Dark magic

Today’s Zippy, a Bill Griffith bulletin on the art world:


Along the way, we get a connection between surrealism and magic realism, Picasso as a cartoonist, and a note on the convention that cartoon characters don’t age.

On the artist, from Wikipedia:

Ivan Le Lorraine Albright (February 20, 1897 – November 18, 1983) was an American magic realist painter and artist, most renowned for his self-portraits, character studies, and still lifes. His dark, mysterious works include some of the most meticulously executed paintings ever made, often requiring years to complete.

… Albright focused on a few themes through most of his works, particularly death, life, the material and the spirit, and the effects of time. He painted very complex works, and their titles matched their complexity. He would not name a painting until it was complete, at which time he would come up with several possibilities, more poetic than descriptive, before deciding on one. Such an example is Poor Room – There is No Time, No End, No Today, No Yesterday, No Tomorrow, Only the Forever, and Forever and Forever Without End (The Window), the last two words actually describing the painting (it was as such the painting is generally referred)

Referred to in the cartoon, Albright’s Picture of Dorian Gray (1943-44): From the Art Institute of Chicago site:


Ivan Albright painted this lurid portrait for the Oscar-winning movie adaptation of Oscar Wilde’s 1891 novel The Picture of Dorian Gray. In Wilde’s tale, Dorian Gray commissions a portrait of himself as an attractive young man and later trades his soul for an ever-youthful appearance. As the still-handsome Gray leads an increasingly dissolute and evil life, his painted representation rots and decays, revealing the extent of his moral corruption. Albright’s renown as a painter of the macabre made him the ideal choice of Albert Lewin, the director of the movie, to paint the horrific image of Gray. Although the movie was shot in black and white, Lewin filmed the painted portrait in color to emphasize Gray’s shocking transformation.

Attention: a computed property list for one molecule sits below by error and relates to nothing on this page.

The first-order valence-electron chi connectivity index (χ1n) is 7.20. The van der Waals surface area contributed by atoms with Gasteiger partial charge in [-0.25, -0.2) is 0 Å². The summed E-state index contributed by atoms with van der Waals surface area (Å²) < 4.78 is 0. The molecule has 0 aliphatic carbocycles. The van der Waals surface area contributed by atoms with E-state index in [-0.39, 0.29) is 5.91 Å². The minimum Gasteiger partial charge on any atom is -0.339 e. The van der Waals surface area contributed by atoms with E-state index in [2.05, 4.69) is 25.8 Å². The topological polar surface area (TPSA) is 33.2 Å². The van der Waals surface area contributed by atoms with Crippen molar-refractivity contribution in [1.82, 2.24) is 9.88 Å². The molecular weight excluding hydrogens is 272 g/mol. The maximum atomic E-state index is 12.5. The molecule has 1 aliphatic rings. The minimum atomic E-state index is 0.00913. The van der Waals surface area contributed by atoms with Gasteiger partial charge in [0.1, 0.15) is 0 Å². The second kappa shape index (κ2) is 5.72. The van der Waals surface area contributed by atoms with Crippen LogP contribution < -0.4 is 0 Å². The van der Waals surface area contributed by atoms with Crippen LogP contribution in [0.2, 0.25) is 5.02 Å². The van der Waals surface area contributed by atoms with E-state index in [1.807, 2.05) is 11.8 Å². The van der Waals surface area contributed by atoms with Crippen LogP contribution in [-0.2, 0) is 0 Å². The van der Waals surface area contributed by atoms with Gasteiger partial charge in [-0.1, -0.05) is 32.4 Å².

Referred to in the Wikipedia entry, The Window (1942-43, 1948-55, 1957-63):


And Albright’s The Temptation of Saint Anthony (1944-45):


(Discussion of the St. Anthony theme to come in a little bibliography below.)

On-line photographic reproductions can’t begin to do justice to these remarkable paintings.

On magic(al) realism in art. (Putting literary magic(al) realism aside here.) From Wikipedia:

While the term magical realism first appeared in English in 1955, the term Magischer Realismus, translated as magic realism, was first used by German art critic Franz Roh in 1925 to refer to a painterly style also known as Neue Sachlichkeit (the New Objectivity), an alternative to expressionism championed by fellow German museum director Gustav Hartlaub. Roh identified magic realism’s accurate detail, smooth photographic clarity, and portrayal of the ‘magical’ nature of the rational world. It reflects the uncanniness of people and our modern technological environment. Roh believed that magic realism was related to, but distinct from, surrealism, due to magic realism’s focus on the material object and the actual existence of things in the world, as opposed to surrealism’s more cerebral, psychological and subconscious reality. Magic realism was later used to describe the uncanny realism by American painters such as Ivan Albright, Peter Blume, Paul Cadmus, Gray Foy, George Tooker and Viennese-born Henry Koerner, along other artists during the 1940s and 1950s. However, in contrast with its use in literature, magic realist art does not often include overtly fantastic or magical content, but rather looks at the mundane through a hyper-realistic and often mysterious lens.